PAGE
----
Qalandiya, Tue 20.9.11, Morning
The pace of progress through the five checking stations was so slow this morning that it’s hard to avoid the feeling, given today's date, that the long wait to transit the checkpoint was designed as punishment of the population for the Palestinian Authority’s upcoming moves at the United Nations.
Three lines extend to the edges of the covered waiting area and a crowd is waiting by the Humanitarian Gate when we arrive at 6:10. Two Civil Administration officers and an armed security guard enter the checkpoint at 6:15 but do not open the Humanitarian Gate for another 10 minutes. In the meanwhile, one of the officers questioned each of the men waiting on line and checked their permits. (This was the only time this morning that men’s ages or permits were checked at the Humanitarian Gate). The gate was finally opened at 6:25 and some 35 people went through. For the next hour, the gate was opened only at 15-minute intervals. At 7:00, for example, no fewer than 122 people went through it at once. At 7:15, 32 people were allowed through, leaving 20 still waiting behind it. Between 7:25 and 7:52, 65 people were allowed through the gate at intervals of less than 15 minutes. But at 7:52 the CA officers and bodyguard leave the checkpoint, and the gate is not opened again.
Meanwhile, by 6:25 the lines leading into the three cage-like passages extend out into the parking lot. The carousels have not been opened for 20 minutes (between our arrival and 6:10 and 6:30), and we can see that the pace through the sleeves remains agonizingly slow. When we ask one of the CA officers about this, rather than relate to our comment about the pace at the checking stations, he brushes us off with the reply that more people than usual have come to the checkpoint this morning. At 6:30, with the carousels at the end of the cage-like passages already locked for 20 minutes, the lines extending into the parking lot, people becoming very restive (roaring and whistling for the carousels to be opened), the CA officers ignoring our efforts to talk to them again, and the situation threatening to become explosive, we call the deputy commander of the area, who refers us back to the CA officers on the scene.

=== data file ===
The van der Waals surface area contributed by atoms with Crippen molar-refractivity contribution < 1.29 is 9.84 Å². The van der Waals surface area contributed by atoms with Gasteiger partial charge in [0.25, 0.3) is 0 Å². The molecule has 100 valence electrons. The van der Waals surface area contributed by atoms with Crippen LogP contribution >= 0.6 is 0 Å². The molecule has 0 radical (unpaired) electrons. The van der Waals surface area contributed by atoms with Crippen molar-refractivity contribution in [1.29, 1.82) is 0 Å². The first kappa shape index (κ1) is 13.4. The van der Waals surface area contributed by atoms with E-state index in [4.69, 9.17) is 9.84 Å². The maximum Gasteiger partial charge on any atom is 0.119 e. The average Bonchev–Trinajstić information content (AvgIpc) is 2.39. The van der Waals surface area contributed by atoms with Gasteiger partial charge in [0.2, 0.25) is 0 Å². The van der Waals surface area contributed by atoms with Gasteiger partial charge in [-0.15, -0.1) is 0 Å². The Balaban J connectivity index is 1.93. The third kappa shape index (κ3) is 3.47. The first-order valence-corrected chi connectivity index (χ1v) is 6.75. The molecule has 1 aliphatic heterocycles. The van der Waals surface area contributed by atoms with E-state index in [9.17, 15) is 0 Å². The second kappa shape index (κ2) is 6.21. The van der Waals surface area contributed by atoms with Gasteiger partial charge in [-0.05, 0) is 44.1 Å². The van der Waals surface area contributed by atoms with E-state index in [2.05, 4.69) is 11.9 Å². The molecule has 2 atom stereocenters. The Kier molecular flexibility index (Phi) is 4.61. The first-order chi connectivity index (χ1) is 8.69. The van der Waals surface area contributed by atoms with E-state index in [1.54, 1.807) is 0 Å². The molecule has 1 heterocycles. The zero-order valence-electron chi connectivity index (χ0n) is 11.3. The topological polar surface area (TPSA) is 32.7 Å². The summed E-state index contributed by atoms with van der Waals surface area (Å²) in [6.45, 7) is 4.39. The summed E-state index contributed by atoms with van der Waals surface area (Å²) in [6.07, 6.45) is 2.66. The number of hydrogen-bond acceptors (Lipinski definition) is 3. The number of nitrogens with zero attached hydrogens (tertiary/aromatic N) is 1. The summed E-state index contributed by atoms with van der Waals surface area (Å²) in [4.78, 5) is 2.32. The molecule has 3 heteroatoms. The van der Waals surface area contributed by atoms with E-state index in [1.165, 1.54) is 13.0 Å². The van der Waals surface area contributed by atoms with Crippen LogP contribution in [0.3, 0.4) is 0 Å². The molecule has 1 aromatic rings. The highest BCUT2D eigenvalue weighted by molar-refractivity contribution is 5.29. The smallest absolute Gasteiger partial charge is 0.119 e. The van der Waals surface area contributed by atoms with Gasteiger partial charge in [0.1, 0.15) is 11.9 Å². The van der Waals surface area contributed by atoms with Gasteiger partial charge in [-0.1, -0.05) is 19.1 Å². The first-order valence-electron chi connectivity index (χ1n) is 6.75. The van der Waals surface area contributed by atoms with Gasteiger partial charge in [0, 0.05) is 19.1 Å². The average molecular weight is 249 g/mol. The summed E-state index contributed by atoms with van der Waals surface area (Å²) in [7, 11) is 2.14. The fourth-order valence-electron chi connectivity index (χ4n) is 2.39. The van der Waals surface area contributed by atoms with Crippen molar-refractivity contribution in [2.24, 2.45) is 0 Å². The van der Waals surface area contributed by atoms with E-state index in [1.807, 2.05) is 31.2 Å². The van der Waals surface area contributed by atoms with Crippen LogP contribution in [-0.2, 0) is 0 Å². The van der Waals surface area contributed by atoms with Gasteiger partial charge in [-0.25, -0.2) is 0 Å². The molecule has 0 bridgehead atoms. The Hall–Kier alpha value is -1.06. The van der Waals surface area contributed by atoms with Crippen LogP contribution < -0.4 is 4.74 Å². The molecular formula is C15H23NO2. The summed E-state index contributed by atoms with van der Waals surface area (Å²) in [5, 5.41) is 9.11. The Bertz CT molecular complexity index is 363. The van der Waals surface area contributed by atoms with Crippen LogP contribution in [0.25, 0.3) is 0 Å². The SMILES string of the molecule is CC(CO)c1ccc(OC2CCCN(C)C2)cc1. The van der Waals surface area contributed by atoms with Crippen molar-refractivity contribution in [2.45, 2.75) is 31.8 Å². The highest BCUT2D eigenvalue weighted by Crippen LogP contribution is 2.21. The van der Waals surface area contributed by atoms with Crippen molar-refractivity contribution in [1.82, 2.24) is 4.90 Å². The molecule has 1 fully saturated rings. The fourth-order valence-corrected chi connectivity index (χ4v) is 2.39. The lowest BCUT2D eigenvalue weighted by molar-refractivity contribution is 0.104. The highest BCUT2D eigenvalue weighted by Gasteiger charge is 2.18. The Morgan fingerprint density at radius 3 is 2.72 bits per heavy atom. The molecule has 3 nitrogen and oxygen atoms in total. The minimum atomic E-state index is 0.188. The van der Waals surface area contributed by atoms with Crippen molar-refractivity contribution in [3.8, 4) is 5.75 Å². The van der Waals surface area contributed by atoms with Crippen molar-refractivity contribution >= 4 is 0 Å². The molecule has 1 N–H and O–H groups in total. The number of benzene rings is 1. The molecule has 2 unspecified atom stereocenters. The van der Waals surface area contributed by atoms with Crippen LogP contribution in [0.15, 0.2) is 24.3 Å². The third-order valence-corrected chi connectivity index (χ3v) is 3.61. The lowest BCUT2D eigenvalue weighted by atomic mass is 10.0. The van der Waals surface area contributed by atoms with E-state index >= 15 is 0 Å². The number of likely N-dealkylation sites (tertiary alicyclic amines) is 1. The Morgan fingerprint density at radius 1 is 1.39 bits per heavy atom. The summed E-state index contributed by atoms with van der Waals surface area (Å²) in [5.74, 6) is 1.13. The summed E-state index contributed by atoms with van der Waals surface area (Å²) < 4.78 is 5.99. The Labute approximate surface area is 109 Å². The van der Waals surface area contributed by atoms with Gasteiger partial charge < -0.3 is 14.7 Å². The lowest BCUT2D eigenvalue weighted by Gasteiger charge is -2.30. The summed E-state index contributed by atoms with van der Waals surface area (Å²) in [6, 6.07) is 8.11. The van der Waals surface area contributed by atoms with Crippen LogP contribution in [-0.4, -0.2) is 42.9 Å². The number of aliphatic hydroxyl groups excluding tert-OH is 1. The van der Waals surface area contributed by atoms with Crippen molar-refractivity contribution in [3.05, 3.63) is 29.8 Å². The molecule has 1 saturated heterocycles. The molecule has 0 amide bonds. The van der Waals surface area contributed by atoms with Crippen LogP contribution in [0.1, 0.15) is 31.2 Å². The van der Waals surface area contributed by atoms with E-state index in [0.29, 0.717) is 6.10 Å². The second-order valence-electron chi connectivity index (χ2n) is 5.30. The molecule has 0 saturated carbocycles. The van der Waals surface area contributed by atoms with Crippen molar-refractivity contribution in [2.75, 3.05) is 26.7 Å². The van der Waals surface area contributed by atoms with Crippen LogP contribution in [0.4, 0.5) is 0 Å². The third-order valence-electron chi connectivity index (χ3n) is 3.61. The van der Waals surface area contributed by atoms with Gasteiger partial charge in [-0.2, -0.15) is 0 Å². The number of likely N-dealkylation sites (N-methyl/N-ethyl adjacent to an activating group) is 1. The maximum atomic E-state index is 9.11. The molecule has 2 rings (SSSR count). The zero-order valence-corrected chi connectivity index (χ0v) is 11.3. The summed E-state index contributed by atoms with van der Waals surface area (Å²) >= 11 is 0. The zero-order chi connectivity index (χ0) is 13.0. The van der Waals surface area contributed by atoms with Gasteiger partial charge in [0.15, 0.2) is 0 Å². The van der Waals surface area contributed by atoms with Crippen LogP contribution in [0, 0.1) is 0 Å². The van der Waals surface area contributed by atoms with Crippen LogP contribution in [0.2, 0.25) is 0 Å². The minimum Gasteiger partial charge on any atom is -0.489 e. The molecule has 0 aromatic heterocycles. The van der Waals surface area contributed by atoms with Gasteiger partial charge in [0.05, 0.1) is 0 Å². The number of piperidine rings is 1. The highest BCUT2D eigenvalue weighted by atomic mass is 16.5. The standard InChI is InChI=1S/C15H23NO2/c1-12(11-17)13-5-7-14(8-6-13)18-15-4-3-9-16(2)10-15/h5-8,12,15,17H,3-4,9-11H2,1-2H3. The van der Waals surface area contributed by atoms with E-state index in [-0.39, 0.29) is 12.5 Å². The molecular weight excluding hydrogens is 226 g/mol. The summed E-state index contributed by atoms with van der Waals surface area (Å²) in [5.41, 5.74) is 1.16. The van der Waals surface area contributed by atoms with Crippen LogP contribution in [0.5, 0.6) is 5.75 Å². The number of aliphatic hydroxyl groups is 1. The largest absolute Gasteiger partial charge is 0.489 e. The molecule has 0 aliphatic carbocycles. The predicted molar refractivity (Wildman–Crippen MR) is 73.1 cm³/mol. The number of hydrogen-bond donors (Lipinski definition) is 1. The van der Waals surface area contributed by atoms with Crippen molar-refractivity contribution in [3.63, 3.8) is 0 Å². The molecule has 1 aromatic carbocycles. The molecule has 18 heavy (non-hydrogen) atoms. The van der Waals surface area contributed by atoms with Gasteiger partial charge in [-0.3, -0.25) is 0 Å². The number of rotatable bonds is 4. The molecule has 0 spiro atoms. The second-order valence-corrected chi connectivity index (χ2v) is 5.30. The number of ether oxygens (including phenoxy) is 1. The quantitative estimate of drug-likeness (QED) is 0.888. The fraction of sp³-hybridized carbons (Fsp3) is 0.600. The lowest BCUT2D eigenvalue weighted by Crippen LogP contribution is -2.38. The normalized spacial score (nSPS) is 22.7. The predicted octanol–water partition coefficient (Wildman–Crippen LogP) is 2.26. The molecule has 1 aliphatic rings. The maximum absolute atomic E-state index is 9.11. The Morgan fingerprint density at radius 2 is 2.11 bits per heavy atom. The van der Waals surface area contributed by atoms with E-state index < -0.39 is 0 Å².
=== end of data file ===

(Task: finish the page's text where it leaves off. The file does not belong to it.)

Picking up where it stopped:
A minute or so later, the three carousels open and the lines are reduced by half. At 7:00 about 100 men are allowed through the carousels. As the hour grows closer to 7:30, more people are allowed through at once– 121 at 7:34 and another 60 at 7:36 – apparently in an attempt to clear the passages well before 8:00. Nevertheless, the pace through the sleeves remains at a crawl – and, together with the crowding, tension rises to the point where a fight breaks out among some of the men on the line in Sleeve 4. At 8:00, 70 people – including women and students, as the Humanitarian Gate is now closed – are again on line within two of the three passages, and at 8:10 all three passages are filled with people. They were emptied five minutes later, but when we leave at 8:20, they are quickly filling again, and there are still long lines leading into the five sleeves (though the pace there seems to have picked up a bit).
A man at the end of a line whose number we take at 6:10 later tells us by phone that he exited the checkpoint at 7:30 (1 hour and 20 minutes). Another, whose number we take at 7:30, reports that he exited at 8:35 (1 hour and 5 minutes). At 7:30 our colleagues from the EAPPI program of the World Council of Churches share with us their figures that between 7:00 and 7:30 this morning, 187 men exited the checkpoint, whereas their average number for that half hour in the morning at Qalandia is 300.